• 1. Webmaster’s Toolkit:SEO & Web Analytics WordCamp Toronto 2012
    • 2. Who is this guy?(I mean, seriously? That shirt? That hair?)
    • 3. Andy McIlwainOrganizer, Toronto WordPress Group & WordCamp Toronto 2012 (Goes by @andymci everywhere on the internets.)
    • 4. What are we talking about?(Alternative title: “What is he prattling on about?”)
    • 5. Improving + Measuring How is your site doing on the web?
    • 6. I’m reading like a champ. (That college degree needs to be good for something, right?)
    • 7. Not clear? Ask questions! “Who questions much, shall learn much, and retain much.” – Francis Bacon
    • 8. Building a Toolkit Everyone needs their secret weapon.
    • 9. Don’t Re-Invent the Wheel Just adapt it to your purpose.
    • 10. SEOSearch Engine Optimization
    • 11. SEO: A Common Goal Search engines want to direct users to relevant content.You want your content to attract relevant users from search engines.
    • 12. Building it doesn’t mean they’ll come. Content isn’t king if nobody recognizes the kingdom.
    • 13. Providing The Right SignalsGoogle’s algorithm is a complex, ever-changing secret recipe.
    • 14. Where do we start?Don’t waste your time trying to outsmart Google.
    • 15. 1. SEOmoz’Beginners Guide
    • 16. 2. GoogleWebmaster Serieson YouTube
    • 17. 3. SEO News & News & BlogsCommunity • SEOmoz best way to stay up-to-date on what’s • Search Engine Watchhappening in search marketing. • Search Engine Land • Alltop SEO Headlines Community Forums • Webmaster World • Digital Point • V7N Webmaster Forums
    • 18. 4. Conducting aTechnical SEO Audit
    • 19. 5. WordPress SEOPlugin by Yoast
    • 20. 6. Scribe SEOPlugin forWordPress
    • 21. 7. Xenu Link Sleuth& Screaming Frog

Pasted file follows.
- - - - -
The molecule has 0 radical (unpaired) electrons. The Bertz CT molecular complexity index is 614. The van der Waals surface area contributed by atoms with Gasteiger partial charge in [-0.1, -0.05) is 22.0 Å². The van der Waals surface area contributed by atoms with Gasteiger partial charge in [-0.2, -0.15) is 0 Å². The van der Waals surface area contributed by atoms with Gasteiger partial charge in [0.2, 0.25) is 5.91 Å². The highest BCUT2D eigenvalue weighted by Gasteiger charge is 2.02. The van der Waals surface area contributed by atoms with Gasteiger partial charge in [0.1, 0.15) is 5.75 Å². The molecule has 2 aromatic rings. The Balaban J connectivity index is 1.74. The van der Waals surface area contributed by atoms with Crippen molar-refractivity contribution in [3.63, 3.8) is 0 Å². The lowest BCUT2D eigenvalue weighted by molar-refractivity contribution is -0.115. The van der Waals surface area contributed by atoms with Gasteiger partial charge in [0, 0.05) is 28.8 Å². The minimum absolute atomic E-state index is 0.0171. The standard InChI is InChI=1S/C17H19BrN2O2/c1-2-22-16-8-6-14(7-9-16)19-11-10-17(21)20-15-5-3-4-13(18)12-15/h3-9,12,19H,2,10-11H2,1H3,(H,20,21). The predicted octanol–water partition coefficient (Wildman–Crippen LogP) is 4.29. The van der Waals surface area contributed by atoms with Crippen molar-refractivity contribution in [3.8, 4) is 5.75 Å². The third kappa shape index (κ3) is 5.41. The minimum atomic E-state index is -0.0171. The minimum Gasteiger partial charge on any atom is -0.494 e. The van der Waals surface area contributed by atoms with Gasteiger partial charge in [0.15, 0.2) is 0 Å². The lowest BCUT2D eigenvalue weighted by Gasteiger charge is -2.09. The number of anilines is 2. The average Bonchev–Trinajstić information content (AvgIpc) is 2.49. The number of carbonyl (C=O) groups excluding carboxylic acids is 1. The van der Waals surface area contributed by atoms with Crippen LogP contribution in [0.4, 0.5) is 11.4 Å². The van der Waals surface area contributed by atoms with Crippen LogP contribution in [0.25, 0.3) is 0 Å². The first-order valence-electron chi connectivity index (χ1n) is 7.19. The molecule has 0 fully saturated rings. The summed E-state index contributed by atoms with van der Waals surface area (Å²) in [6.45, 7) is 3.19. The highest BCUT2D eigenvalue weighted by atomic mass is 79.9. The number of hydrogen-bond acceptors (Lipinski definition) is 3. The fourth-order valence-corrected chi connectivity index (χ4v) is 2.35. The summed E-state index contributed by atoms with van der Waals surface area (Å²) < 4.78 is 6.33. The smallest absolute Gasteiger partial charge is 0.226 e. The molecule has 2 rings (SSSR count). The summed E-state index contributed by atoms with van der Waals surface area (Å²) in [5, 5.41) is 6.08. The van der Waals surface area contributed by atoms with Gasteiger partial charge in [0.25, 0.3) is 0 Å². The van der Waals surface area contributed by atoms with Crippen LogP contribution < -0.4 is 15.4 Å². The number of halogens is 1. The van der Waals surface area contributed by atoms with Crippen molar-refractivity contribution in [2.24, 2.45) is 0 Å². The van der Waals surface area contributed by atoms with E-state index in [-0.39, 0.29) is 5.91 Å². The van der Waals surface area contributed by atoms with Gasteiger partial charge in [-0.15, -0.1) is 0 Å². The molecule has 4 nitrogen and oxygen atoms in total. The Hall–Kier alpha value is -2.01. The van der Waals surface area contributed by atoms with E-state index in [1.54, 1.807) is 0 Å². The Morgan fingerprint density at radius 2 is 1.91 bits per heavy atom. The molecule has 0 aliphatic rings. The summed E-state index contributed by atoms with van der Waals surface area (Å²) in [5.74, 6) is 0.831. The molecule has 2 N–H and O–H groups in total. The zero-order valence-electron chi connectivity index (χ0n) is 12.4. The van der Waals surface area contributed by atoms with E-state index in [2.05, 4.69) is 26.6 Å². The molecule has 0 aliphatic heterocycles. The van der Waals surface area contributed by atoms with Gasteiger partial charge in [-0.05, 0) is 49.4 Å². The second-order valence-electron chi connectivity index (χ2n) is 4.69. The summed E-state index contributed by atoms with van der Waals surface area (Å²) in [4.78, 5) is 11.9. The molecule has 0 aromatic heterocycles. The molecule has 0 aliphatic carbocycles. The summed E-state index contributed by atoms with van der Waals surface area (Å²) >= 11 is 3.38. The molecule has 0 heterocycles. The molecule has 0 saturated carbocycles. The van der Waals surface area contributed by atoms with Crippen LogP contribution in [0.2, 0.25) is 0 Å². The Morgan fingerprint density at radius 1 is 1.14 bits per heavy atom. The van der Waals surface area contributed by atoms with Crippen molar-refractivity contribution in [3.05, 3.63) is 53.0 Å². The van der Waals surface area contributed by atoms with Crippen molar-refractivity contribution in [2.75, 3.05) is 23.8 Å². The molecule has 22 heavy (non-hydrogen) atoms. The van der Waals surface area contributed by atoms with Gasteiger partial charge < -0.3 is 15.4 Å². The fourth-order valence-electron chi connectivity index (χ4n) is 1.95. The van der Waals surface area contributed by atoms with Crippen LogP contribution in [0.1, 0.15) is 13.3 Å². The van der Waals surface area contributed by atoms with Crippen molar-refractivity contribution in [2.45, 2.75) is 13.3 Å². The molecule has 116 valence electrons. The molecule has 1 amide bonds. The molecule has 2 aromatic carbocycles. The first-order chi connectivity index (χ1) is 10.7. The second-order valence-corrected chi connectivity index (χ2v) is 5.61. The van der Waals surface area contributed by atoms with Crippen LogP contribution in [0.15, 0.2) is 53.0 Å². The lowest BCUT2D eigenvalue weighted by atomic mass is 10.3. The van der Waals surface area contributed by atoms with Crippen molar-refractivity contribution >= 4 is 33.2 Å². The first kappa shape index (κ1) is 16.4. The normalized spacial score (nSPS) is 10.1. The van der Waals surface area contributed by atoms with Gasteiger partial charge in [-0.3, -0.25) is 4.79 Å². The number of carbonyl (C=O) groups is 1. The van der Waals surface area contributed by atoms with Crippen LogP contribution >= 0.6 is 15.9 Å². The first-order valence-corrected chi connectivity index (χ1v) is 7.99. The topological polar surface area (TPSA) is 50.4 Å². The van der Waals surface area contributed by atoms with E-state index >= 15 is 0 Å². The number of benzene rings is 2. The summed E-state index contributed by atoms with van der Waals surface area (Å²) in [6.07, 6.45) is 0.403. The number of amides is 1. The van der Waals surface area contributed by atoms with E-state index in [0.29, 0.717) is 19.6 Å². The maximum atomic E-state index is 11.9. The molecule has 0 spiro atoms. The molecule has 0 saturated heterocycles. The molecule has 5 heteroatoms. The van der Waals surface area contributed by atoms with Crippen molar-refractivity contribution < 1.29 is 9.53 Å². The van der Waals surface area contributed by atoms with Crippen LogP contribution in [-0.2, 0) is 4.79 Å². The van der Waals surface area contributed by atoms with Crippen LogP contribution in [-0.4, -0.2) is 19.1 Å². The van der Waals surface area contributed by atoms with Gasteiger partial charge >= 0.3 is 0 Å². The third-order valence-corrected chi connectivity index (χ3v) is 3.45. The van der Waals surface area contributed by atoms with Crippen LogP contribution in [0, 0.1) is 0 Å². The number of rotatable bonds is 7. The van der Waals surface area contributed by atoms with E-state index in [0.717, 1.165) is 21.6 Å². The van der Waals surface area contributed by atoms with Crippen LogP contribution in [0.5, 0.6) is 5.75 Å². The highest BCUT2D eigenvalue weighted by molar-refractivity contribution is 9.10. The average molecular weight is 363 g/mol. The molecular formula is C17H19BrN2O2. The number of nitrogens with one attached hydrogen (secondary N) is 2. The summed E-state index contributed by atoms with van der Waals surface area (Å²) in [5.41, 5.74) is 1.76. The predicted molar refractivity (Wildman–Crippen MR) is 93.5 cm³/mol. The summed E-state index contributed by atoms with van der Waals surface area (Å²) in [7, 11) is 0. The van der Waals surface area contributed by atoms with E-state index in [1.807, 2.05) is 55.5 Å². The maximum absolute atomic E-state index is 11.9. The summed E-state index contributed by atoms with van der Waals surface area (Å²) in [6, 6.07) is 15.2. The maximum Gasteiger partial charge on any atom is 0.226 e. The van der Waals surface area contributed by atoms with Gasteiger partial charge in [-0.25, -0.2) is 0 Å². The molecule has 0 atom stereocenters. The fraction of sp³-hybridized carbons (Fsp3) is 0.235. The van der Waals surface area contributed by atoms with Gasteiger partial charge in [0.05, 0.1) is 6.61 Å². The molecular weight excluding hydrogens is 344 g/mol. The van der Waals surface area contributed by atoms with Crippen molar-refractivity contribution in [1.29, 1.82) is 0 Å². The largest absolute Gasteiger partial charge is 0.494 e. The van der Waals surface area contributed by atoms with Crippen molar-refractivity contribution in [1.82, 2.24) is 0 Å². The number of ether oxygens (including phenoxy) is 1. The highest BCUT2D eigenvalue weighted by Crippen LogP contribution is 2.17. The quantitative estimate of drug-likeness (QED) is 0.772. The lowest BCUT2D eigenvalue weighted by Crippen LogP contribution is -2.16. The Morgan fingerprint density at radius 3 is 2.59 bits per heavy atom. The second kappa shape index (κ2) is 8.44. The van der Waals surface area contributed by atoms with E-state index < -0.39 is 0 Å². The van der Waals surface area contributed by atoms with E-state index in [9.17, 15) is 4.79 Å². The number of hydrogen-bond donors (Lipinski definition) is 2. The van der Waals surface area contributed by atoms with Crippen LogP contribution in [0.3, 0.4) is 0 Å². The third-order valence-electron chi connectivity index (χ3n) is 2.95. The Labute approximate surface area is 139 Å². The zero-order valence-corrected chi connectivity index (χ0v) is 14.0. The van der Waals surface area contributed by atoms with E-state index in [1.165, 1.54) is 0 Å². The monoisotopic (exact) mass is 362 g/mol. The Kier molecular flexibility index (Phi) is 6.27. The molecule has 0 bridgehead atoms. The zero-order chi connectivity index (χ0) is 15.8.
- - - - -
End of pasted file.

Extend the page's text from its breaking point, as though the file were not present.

• 22. 8. Webmaster Toolsfrom Google & Bing review of Bing tools:
    • 23. Web Analytics islike an iceberg.Tip: Basic stuff. Visitors, popular pages.Middle: More useful. Referring sites, keywords.Below the Surface: Campaign tracking, A/B testing, Goals.
    • 24. Analytics aren’t perfect. Use them for trending, not precise measurement. Source:
    • 25. Two Kinds of WebMetricsSource: Brian Clifton @
    • 26. Getting Started with Analytics1. Sign up with Google Analytics @ Get the JavaScript tags installed on your site. (Yoast’s Google Analytics plugin can help with this.)3. Set up your accounts on Bing & Google Webmaster Tools. (Use the same Google account for Webmaster Tools & Analytics!)Congratulations, your Google Webmaster Tools data will be linked to your Google Analytics account!
    • 27. The Importance of Goals If you don’t know what you’re aiming for, you’ll never score.
    • 28. Avinash Kaushik’sDigital Marketing &Measurement ModelSource: Custom Reports:
    • 29. Beyond Google Analytics Sometimes, you just need to kick it up a notch.
    • 30. 1. UserTesting.comFeedback from real people trying to use yourwebsite.
    • 31. 2. ChartBeatReal-time analytics, something that Googledoesn’t do too well right
    • 32. 3. OptimizelySimplified A/B testing. Covert your visitors!
    • 33. 4. CrazyEggVisual overlays and
    • 34. TL;DR – In Review1. Build a toolkit by making use of the resources available to you on the web.2. Use other people’s work as a starting point. Customize to fit your needs.3. Your site content is worth nothing if people don’t know that it exists.4. Don’t obsess over SEO. Not worth it. Learn the basics, play to Google’s rules.5. Skim headlines/forums to learn from the successes (and mistakes) of others.6. Make your life easier by using plugins like WordPress SEO and Scribe.7. If you don’t have on-site analytics set up, you’re flying blind.8. On-site analytics are pointless if you don’t have goals.9. Define your goals!10. Google’s free products are great for many things, but sometimes it’s worth spending money on specialized premium tools.
    • 35. Questions? Comments? Pitchforks? Torches? …flying shoes?
    • 36. Gracias.Send your hate mail to Lambast publicly on Twitter: @andymci